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This song about Indian rights became an unofficial anthem for the American Indian Movement.
Murphey was originally inspired to write this after seeing a photograph of Geronimo sitting in a Cadillac. He told American Songwriter magazine July/August 1987: "The two images together - Geronimo and a Cadillac - just struck me as a song title. It was every irony I could ever think of about our culture in two words. Their attempt to make of him what we would define as a civilized person. That was the reason they put him in a Cadillac in the first place. He was actually in jail at the time."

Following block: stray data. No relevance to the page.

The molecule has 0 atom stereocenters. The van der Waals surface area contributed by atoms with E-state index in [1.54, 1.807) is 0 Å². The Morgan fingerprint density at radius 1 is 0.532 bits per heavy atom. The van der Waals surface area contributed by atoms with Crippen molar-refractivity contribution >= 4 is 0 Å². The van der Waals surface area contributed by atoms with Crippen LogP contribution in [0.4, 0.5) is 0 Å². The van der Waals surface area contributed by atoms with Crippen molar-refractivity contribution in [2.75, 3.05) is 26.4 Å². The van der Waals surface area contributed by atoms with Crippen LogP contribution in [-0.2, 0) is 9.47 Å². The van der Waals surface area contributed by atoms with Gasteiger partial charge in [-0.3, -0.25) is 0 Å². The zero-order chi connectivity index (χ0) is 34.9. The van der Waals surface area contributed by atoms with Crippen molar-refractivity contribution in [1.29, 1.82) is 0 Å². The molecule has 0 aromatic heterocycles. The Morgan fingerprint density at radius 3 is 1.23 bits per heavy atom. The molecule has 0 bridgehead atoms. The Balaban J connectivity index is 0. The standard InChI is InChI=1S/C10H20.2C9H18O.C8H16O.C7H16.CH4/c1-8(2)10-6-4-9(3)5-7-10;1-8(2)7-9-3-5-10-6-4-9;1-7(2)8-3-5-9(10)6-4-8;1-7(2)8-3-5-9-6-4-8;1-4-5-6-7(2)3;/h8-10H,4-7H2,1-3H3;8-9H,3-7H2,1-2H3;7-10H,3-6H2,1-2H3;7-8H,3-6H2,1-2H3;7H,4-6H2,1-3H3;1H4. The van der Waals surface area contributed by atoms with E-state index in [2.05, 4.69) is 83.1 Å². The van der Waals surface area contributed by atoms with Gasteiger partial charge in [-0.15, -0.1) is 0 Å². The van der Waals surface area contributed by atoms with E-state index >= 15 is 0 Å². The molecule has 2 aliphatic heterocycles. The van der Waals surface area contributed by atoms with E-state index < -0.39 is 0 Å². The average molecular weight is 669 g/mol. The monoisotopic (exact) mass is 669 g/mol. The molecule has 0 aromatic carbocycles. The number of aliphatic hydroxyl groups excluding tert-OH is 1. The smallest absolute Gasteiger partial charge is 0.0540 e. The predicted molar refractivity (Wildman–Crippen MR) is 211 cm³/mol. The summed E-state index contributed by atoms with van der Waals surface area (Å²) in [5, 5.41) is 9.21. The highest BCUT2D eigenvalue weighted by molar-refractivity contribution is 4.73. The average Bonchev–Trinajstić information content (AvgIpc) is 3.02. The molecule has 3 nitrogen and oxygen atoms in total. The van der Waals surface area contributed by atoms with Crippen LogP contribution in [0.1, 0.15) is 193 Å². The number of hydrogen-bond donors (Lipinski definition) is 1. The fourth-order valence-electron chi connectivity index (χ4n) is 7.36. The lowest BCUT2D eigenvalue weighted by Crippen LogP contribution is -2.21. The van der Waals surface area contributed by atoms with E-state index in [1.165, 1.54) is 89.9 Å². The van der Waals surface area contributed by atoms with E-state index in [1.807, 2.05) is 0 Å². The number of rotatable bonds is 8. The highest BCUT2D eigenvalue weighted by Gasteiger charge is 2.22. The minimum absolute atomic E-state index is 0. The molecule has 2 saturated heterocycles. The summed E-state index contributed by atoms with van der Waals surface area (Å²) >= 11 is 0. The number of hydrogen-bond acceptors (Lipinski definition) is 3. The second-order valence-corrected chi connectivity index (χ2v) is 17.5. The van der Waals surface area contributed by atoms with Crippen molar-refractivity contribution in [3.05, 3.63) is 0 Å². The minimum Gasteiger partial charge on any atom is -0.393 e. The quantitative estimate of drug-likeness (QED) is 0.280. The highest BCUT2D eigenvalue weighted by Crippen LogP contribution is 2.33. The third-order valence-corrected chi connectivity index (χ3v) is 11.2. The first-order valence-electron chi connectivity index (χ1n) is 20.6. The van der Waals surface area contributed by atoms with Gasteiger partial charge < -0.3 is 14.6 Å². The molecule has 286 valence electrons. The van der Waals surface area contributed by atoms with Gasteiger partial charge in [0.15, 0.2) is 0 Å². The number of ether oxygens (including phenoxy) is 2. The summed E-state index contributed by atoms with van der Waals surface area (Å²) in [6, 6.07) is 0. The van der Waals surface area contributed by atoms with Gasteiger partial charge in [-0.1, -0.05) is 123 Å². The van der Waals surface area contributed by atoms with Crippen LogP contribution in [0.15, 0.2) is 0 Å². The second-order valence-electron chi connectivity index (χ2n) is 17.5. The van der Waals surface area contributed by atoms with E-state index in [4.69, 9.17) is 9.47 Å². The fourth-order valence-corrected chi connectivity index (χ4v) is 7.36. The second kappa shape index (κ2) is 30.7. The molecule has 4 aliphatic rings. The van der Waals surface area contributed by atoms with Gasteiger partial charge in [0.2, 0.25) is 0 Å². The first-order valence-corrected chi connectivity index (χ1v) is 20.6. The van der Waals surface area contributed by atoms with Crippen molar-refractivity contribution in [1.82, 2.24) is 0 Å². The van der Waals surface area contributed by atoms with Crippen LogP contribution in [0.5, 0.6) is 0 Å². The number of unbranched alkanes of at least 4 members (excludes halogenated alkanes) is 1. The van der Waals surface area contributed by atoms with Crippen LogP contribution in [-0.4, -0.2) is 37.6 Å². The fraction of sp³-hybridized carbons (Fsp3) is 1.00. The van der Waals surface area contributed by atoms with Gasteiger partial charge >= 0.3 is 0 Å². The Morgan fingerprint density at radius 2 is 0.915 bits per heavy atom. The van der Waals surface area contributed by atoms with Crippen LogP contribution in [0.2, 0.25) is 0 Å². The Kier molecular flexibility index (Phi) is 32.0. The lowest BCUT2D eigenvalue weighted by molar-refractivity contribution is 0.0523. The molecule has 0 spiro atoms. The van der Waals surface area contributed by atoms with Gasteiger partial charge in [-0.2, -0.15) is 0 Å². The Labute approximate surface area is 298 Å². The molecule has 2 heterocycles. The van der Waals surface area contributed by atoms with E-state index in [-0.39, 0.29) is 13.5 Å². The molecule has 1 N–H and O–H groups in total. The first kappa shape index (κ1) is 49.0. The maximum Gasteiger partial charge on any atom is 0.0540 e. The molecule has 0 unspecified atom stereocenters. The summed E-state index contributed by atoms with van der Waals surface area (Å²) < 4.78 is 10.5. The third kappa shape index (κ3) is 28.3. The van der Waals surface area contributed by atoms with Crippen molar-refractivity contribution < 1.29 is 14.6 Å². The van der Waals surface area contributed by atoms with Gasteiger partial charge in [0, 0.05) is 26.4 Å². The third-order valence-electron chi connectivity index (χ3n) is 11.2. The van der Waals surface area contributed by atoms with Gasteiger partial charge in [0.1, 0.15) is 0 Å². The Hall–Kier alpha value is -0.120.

Geronimo (1827-1909) was an Apache Indian chief who led raids on US soldiers after his Chiricahua reservation was abolished in 1876. After years of bloodshed he was captured following a hard-fought campaign against General George Crook, but escaped. He later surrendered, on condition that his men returned to their homes in Florida. Instead they were imprisoned and later settled elsewhere. Later on Geronimo became a successful farmer and a member of the Dutch Reformed Church.
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